Do you know your heart's age?  Visit us at booth #209 at the 2016 Canadian Cardiovascular Congress (CCC) being held at the Palais des congrès in Montreal, Quebec from Saturday, October 22 to Tuesday, October 25, 2016.

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The date was May 15, 2015 at the bustling ICICI bank in Mumbai, India. ICICI bank is currently India’s largest private sector bank with a network of 4,050 branches and 13,030 ATMs. Khyati Sheth (32), an employee for ICICI bank, attended work as she normally did, except on May 15th, there was a change. Khyati was scheduled to have her vascular health tested as part of her corporate wellness offering at work. Little did Khyati realize, she was about to take a test that would provide her with a glimpse into her heart health and what her foreseeable future was if she didn’t make a positive behaviour change.

Being a banker often comes with an increased amount of stress and a busy schedule, resulting in poor lifestyle habits. This became the realization as Khyati took her first of two AngioDefender tests. After great anticipation and wondering what her outcome would be, Khyati was told she had a flow-mediated dilation1 (FMD) of 5.9%. This meant Khyati was at risk for cardiovascular disease and if she didn’t make changes to her lifestyle, that she was headed towards experiencing a cardiac event, amongst other complications. 

Dementia can be delayed or even avoided. That is the hopeful message that emerges from a large scale study published on March 12, 2015 by a group of distinguished Scandinavian researchers. The study is believed to be the first of its kind that demonstrates the positive effect of applying a number of different lifestyle changes to a chronic disease which has so far eluded cure.

The study may have huge implications for both individuals and governments worldwide as populations age rapidly and dementia is threatening to overwhelm the ability of health care systems to cope. In the UK, for example, over 800,000 people have been diagnosed with dementia and the number is expected to double in the next few years. At the moment, individuals over 75 face a one in three risk of developing dementia and up to one in four hospital beds are occupied by dementia patients.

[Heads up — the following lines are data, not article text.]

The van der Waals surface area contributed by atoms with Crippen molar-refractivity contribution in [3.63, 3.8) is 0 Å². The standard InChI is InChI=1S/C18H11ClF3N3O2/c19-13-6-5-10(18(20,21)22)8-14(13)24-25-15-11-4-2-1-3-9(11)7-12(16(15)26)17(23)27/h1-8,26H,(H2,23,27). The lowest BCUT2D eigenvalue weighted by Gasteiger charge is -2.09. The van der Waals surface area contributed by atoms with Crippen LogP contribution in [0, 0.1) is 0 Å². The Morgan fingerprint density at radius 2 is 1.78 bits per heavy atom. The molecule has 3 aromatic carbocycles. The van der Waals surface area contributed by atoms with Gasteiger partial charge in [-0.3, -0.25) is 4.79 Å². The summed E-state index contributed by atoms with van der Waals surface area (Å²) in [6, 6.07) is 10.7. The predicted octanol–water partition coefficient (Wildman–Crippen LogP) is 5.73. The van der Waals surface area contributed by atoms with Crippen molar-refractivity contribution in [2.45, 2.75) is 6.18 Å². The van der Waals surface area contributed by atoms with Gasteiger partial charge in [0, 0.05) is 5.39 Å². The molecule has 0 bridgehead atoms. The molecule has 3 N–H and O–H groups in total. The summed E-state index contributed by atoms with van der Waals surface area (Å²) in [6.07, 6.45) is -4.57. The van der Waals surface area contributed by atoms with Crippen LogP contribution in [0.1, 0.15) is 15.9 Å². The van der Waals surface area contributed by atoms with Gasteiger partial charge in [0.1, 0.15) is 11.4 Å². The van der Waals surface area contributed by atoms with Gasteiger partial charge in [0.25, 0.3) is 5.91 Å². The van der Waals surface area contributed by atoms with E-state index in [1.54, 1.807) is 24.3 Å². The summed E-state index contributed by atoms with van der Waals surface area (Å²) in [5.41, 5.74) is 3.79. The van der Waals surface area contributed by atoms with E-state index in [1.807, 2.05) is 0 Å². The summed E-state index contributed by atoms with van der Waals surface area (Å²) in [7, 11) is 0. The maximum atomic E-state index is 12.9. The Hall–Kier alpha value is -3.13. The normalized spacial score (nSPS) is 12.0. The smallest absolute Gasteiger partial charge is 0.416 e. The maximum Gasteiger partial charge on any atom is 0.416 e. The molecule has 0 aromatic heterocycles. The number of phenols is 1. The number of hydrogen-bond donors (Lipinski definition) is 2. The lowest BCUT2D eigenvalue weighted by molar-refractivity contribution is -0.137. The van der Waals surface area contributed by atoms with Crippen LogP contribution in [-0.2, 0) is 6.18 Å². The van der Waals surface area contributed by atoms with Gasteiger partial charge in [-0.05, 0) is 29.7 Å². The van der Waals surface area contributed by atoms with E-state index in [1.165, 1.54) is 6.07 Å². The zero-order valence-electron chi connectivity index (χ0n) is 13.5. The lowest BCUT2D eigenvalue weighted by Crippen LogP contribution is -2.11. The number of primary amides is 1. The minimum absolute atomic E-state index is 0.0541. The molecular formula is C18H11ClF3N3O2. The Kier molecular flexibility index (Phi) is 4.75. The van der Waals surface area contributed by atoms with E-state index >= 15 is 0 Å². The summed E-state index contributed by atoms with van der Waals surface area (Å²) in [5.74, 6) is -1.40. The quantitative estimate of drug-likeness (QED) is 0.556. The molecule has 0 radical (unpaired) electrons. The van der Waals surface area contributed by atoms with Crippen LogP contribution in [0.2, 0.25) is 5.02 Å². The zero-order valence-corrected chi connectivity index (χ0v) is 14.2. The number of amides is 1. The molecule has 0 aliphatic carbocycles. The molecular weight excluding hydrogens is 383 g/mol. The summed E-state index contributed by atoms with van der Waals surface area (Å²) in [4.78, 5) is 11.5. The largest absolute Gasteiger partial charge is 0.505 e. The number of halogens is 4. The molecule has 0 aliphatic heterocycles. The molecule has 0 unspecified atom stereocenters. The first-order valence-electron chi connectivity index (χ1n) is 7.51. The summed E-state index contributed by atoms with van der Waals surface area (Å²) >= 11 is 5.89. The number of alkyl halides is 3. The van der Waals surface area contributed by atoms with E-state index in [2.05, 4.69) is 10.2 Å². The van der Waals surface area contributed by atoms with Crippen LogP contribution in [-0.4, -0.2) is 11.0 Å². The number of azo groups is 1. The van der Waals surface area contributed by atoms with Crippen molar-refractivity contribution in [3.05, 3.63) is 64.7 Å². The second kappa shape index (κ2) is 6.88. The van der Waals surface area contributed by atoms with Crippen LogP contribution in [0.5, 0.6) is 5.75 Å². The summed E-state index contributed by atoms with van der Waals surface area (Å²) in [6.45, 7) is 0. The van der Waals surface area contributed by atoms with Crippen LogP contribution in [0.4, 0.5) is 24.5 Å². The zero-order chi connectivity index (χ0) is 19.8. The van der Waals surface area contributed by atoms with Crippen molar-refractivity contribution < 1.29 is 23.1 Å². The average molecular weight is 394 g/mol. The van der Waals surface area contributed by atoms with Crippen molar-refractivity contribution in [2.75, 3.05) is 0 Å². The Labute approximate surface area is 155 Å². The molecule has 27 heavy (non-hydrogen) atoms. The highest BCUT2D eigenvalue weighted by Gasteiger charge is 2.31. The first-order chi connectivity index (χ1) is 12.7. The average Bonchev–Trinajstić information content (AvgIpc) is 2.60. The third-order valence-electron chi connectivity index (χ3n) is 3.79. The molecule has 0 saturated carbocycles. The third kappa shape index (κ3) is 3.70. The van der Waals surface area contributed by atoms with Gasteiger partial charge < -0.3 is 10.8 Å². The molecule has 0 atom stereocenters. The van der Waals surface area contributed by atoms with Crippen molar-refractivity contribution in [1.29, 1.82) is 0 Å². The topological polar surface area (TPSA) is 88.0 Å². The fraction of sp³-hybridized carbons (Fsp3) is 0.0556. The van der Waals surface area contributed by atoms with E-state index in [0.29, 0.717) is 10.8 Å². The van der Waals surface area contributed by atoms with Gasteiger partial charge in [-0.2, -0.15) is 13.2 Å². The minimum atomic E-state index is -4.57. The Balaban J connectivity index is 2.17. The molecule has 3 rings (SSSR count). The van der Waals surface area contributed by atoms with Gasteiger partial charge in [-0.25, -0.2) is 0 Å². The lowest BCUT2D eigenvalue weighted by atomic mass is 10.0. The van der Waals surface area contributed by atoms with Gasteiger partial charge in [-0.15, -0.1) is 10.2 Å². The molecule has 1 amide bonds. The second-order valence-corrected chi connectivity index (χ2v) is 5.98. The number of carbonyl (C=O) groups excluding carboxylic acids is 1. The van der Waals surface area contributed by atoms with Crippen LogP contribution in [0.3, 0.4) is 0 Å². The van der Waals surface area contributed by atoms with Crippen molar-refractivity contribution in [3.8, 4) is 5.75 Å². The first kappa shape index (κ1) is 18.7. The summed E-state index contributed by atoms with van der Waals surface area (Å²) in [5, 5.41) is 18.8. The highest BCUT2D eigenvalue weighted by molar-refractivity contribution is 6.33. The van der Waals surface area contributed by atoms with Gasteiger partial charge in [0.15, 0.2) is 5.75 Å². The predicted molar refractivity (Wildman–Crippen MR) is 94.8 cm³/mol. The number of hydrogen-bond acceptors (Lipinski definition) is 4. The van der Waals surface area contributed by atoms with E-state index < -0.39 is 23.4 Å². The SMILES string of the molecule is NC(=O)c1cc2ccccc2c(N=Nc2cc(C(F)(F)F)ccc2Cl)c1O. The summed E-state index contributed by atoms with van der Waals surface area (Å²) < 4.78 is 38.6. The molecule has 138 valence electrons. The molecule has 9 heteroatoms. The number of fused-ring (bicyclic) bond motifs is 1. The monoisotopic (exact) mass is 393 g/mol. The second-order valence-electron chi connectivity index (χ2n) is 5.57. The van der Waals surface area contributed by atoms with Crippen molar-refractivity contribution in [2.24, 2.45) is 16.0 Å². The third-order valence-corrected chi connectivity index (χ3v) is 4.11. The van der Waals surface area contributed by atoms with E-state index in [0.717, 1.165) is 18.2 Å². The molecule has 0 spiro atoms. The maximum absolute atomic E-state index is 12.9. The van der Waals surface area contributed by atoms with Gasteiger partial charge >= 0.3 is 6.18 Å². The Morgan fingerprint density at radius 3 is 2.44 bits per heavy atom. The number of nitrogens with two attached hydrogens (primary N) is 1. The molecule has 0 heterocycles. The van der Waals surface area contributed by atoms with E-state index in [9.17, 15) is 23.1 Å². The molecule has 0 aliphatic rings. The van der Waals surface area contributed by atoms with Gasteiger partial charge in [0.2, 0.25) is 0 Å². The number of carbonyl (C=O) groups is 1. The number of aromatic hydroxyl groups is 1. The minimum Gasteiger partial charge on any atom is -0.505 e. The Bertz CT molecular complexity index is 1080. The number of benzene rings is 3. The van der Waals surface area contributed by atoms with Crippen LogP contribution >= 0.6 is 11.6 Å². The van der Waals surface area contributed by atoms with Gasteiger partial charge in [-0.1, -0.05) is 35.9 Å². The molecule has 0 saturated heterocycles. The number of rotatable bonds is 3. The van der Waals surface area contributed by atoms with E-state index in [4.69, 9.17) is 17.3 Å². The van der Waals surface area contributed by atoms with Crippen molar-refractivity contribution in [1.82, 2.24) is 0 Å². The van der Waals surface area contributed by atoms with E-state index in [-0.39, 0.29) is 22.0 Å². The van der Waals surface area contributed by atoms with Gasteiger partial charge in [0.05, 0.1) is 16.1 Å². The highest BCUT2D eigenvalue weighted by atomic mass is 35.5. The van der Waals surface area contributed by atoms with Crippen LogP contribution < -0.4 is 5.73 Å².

It’s just across the Ambassador Bridge, a few hundred yards from the US border. The establishment of an office in Canada represents the start of a long journey in the development of Michigan based Everist Health. The US corporation has made a commitment to make its new heart health technology available throughout Ontario and right across the provinces that make up the vast expanse of Canada.

“We looked at a number of locations throughout Ontario, but in the end we received terrific support from the Windsor Essex Economic Development Corporation,” says Everist Health CEO Matt Bartlam. “They introduced us to Hôtel-Dieu Grace Healthcare which is the perfect location from which to support both research and the development of cardiovascular wellness programs in Canada. Hôtel-Dieu Grace Healthcare is repositioning itself to be a community wellness center and our office is right next door to a new cardiovascular rehabilitation center that that opened in the healthcare center in September 2015.” 

Pharmacists around the world are looking to take a larger role in traditional healthcare by prescribing products and services to keep you well. This move, driven in part by commercial motives, signals a revolution in health care systems in many countries.

In America, one of the leading pharmacy chains, CVS, signaled their intentions in 2014 by announcing they were no longer dispensing cigarettes at one end of their store while giving out prescriptions to alleviate the effects of smoking at the other end of the aisle. The move cost CVS billions of dollars in revenue, but they are quickly replacing a product that has been proven to kill their customers with easy to access walk-in Minute Clinics. The Minute Clinics offer customers “no wait” medical advice and support on how to stop smoking, as well as weight loss programs, sports physicals, flu shots and diabetes check-ups. 

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